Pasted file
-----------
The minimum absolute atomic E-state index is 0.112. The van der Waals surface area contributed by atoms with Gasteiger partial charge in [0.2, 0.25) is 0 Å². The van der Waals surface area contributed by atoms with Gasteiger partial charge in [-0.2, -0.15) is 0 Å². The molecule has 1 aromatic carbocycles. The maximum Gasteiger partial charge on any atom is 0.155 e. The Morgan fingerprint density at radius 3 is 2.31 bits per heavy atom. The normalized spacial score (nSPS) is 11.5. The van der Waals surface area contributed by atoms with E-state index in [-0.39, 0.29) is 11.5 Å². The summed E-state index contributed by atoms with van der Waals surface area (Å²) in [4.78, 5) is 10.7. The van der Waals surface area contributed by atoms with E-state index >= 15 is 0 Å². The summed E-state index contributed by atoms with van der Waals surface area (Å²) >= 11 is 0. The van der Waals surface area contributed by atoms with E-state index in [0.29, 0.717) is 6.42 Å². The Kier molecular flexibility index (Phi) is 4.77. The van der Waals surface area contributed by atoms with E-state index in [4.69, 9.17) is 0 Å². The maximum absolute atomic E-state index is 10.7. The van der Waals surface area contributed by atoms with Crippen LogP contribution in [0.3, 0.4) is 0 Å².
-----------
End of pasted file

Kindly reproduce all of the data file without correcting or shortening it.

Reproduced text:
The minimum absolute atomic E-state index is 0.112. The van der Waals surface area contributed by atoms with Gasteiger partial charge in [0.2, 0.25) is 0 Å². The van der Waals surface area contributed by atoms with Gasteiger partial charge in [-0.2, -0.15) is 0 Å². The molecule has 1 aromatic carbocycles. The maximum Gasteiger partial charge on any atom is 0.155 e. The Morgan fingerprint density at radius 3 is 2.31 bits per heavy atom. The normalized spacial score (nSPS) is 11.5. The van der Waals surface area contributed by atoms with E-state index in [-0.39, 0.29) is 11.5 Å². The summed E-state index contributed by atoms with van der Waals surface area (Å²) in [4.78, 5) is 10.7. The van der Waals surface area contributed by atoms with E-state index >= 15 is 0 Å². The summed E-state index contributed by atoms with van der Waals surface area (Å²) >= 11 is 0. The van der Waals surface area contributed by atoms with E-state index in [0.29, 0.717) is 6.42 Å². The Kier molecular flexibility index (Phi) is 4.77. The van der Waals surface area contributed by atoms with E-state index in [4.69, 9.17) is 0 Å². The maximum absolute atomic E-state index is 10.7. The van der Waals surface area contributed by atoms with Crippen LogP contribution in [0.3, 0.4) is 0 Å².